Our greatest weakness lies in giving up. The most certain way to succeed is always to try just one more time. ~ Thomas A. Edison

Why can some kids concentrate on a task until it gets done and others have to be constantly nagged to take the smallest of steps?  Why is it that one kid will get frustrated and give up when the going gets tough and another will be driven by the same challenge? Why can an intelligent kid fail to accomplish the simplest of things?

These questions have garnered much interest over the years. In the 1800s, Henry Galton undertook a study in which he sought to examine whether the success of achievers (scientists, musicians, judges, painters, etc) depended on their ability or was inborn. He found that success was determined by, “ability combined with zeal and with capacity for hard labor”. (A free copy of his book is available here).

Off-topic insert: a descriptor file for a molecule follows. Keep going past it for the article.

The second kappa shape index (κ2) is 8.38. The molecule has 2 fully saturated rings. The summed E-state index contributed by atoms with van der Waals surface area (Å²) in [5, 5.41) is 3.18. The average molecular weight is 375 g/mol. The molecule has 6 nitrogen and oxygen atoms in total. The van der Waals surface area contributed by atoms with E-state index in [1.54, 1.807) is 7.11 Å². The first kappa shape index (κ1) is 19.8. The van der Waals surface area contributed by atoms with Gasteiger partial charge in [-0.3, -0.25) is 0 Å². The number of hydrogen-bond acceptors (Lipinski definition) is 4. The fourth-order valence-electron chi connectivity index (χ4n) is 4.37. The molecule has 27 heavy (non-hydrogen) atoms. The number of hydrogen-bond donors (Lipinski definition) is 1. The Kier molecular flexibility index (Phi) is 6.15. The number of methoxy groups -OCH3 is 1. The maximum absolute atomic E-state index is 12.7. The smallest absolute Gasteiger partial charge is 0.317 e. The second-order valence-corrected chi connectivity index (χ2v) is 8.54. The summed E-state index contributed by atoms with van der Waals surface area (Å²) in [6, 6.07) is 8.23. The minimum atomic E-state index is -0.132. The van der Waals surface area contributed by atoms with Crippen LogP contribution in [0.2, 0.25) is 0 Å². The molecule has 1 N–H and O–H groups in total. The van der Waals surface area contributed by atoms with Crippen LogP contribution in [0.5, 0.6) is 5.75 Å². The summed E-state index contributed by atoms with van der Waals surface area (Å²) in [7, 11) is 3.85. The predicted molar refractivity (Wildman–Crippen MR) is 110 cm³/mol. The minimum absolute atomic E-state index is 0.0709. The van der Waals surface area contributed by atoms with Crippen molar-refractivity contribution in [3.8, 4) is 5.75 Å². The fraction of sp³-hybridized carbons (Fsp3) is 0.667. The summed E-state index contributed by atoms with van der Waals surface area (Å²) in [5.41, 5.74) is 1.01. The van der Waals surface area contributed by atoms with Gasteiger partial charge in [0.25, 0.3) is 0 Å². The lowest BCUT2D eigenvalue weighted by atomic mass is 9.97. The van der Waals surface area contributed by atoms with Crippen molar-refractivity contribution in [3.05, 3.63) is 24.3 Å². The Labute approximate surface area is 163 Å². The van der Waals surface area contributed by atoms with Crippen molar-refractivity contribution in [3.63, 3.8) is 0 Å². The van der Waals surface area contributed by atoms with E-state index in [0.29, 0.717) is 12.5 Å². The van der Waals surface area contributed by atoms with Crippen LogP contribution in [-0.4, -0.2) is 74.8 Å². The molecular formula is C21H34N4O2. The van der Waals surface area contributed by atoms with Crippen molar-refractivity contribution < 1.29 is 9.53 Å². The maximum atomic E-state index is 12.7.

Ever since, other researchers have explored this issue and come to the same conclusion: stick-to-it-tiveness (grit, persistence) is a greater determinant of success than ability or intelligence.

Stick-to-it-tiveness is the ability to keep going despite the greatest obstacles.  It is the ability to keep dusting yourself off and trying, over and over again. Stick-to-it-tiveness means being able to keep one’s eye on the long-term goal.

These studies have highlighted important facts:

  • The best performers are not necessarily the most talented. Bloom, for instance, found that high achievers have a strong interest in their field, a strong desire to achieve and are willing to put in the necessary time and effort.
  • That perseverance is one of the greatest determinants of success. This has been confirmed by Caroline Dweck, a psychology researcher at Stanford, whose studies have revealed that perseverance determines children’s intellectual growth.

There is much evidence to suggest that stick-to-it-tiveness can be developed. Indeed, encouraging certain behavior may increase a child’s ability to focus on long-term goals.

Developing Stick-to-it-tiveness In Children

1 | Make it worthwhile